$$ p_{1} \left[ {f\left( {n_{1} } \right) - f_{N} \left( {n_{1} } \right)n_{1} \left( {1 - \varepsilon } \right)} \right] = p_{2} K_{2} \tilde{h}^{{\prime }} \left( {L_{2} } \right) = p^{m} g\left( {n^{m} } \right) = w. $$
(14)

As described previously, the average productivity of labor on marginal land determines the equilibrium wage rate in the economy, and employment in both the primary production and modern sectors equates their respective marginal productivities with w. In addition, the amount of labor employed in the modern sector L2 must correspond to \( \gamma = 0 \). The solid lines in Fig. 3 depict the labor market equilibrium for the economy and the corresponding zero growth rate for the modern sector.

The equilibrium outcome indicated in Fig. 3 is not very optimistic. Although some labor may be employed in the modern sector, a constant capital stock eliminates any productivity gains from spillover and learning-by-doing in the sector. As a consequence, the modern sector competes with the commercial primary production sector for available labor, with marginal land absorbing the residual. Without the dynamic productivity effects of positive growth, the modern sector does not generate a self-reinforcing labor absorption process that leads workers to shift from the rural economy to this sector. The economy remains fundamentally dualistic; commercial primary production and a static modern sector are the two principal sectors, with less favored agricultural land absorbing the remaining rural households. This latter process is a key structural feature of the land surplus rural economy. The concentration of the rural populations on marginal land is essentially a barometer of economy-wide development. As long as there is abundant less favored land for cultivation, it absorbs rural migrants, population increases and displaced unskilled labor from elsewhere in the economy.

On the other hand, the rural populations on less favored agricultural land can also be thought of as a large pool of unskilled surplus labor that, under the right conditions, could potentially be absorbed by the commercial primary production and modern sectors. These conditions are explored in turn.

4 Primary product price boom

Rising commodity prices frequently lead to expansion of the commercial primary product sector of developing countries (Barbier 2005, 2012; Deininger and Byerlee 2012; van der Ploeg 2011). In such instances, commodity price booms can provide some employment opportunities for low-skilled labor, and thus alleviate the pressure on marginal land less suitable for agriculture by smallholders. An example from Colombia illustrates that, if such employment opportunities are sufficiently large and sustained, they can actually reduce long-term less favored land expansion. In Colombia, since 1970 high-input, intensified, highly mechanized cropping on the most suitable land, as well as expansion in cattle grazing, has drawn labor from more traditional agriculture, so that areas of marginal land are slowly being abandoned and re-vegetating (Etter et al. 2008).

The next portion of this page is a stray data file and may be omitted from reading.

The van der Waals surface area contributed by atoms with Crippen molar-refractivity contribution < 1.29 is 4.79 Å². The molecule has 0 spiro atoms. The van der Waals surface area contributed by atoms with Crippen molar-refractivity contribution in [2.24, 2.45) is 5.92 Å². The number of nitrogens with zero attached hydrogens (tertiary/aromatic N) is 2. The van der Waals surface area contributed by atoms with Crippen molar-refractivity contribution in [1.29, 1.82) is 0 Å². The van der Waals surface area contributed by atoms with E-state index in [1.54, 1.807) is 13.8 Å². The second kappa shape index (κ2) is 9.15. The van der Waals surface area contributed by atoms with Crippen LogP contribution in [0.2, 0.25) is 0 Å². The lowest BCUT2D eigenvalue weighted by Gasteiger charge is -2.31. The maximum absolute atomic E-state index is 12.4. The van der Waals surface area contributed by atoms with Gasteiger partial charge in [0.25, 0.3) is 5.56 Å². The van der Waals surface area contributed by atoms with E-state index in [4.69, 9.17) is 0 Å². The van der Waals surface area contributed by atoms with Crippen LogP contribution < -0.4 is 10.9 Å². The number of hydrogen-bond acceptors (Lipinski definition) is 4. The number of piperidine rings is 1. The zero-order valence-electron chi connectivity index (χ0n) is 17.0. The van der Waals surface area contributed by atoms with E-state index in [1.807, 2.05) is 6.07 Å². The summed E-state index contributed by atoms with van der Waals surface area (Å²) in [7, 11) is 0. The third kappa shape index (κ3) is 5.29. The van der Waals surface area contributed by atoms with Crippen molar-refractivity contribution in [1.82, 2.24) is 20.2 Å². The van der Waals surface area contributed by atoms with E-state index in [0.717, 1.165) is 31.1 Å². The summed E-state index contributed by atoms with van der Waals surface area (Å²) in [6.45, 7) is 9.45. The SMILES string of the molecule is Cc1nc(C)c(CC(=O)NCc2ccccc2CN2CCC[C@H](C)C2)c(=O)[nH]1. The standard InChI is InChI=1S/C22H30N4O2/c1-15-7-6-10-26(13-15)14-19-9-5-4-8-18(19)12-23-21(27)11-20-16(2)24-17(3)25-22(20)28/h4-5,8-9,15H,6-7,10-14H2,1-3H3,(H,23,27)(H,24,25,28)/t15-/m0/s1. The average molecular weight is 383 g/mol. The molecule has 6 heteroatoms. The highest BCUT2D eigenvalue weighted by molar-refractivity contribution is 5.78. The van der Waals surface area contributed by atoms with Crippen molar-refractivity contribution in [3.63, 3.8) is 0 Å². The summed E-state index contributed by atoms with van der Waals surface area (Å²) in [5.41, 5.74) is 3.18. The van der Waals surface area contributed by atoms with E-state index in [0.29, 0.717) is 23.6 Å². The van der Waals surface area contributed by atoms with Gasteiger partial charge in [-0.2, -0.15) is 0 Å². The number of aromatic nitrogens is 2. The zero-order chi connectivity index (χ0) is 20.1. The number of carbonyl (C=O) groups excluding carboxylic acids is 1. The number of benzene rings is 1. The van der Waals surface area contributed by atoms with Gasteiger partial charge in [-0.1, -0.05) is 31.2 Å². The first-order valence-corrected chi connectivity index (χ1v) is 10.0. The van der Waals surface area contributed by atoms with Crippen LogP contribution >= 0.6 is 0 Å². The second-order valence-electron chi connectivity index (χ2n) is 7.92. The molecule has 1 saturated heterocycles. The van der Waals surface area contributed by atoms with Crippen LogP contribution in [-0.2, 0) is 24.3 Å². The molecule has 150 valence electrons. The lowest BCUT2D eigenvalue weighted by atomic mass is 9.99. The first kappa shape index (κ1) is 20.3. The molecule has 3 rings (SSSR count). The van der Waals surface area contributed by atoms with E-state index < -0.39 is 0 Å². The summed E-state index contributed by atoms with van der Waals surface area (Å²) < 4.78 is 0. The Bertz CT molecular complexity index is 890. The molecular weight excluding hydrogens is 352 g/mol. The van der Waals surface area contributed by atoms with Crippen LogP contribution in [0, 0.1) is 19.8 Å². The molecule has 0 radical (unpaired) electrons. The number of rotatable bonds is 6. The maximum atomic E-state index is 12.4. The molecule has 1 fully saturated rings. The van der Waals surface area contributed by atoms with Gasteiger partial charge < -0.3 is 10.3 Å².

The labor, resource and less favored land impacts of a commodity price boom can be illustrated with the land surplus model. If p1 rises, then real wages in the commercial primary products sector \( {w \mathord{\left/ {\vphantom {w {p_{1} }}} \right. \kern-0pt} {p_{1} }} \) fall. The result is increased demand for labor L1 in primary production. From (3), it follows that the resource–labor ratio for primary production n1 must decline. However, from (2), attracting additional labor to the sector will lead in turn to more resource conversion. In order for n1 to fall, the rise in L1 must exceed the increase in N1. With real wages unchanged in the modern sector, the increase in L1 can come only from reducing labor on less favored land. The fall in L m must be accompanied by an equivalent decline in N m in order to keep the fixed land–labor ratio on marginal land. Thus, the increase in employment, resource use and output in the primary production sector in response to the rise in p1 will reduce labor, cultivation and production on less favored land. In Fig. 3, this outcome is represented by the dotted lines that indicate the shifting out of the marginal productivity curve for labor use in primary production.

Of course, if the price of primary products falls, the opposite occurs. The commercial-oriented primary sector contracts, L1 falls and the resulting surplus labor is absorbed on less favored land. The result of rise in L m is more land conversion until the land–labor ratio on marginal land returns to n m . Once again, less favored land expansion serves as an outlet for residual rural labor, in this case the unemployed are displaced from commercial primary production as the result of a commodity price “bust”. Such short-term boom and bust patterns of commercial primary products expansion occur frequently for many LA countries, including commodities such as cattle, cocoa, coffee, grains, oil palm, shrimp, sugar and other key primary products (Aldrich et al. 2006; Barbier 2011; Borras et al. 2012; Bridge 2008; Browder et al. 2008; Caviglia-Harris et al. 2013; DeFries et al. 2010; Mann et al. 2010; Pacheco et al. 2011; Rodrigues et al. 2009; Sills and Caviglia-Harris 2008).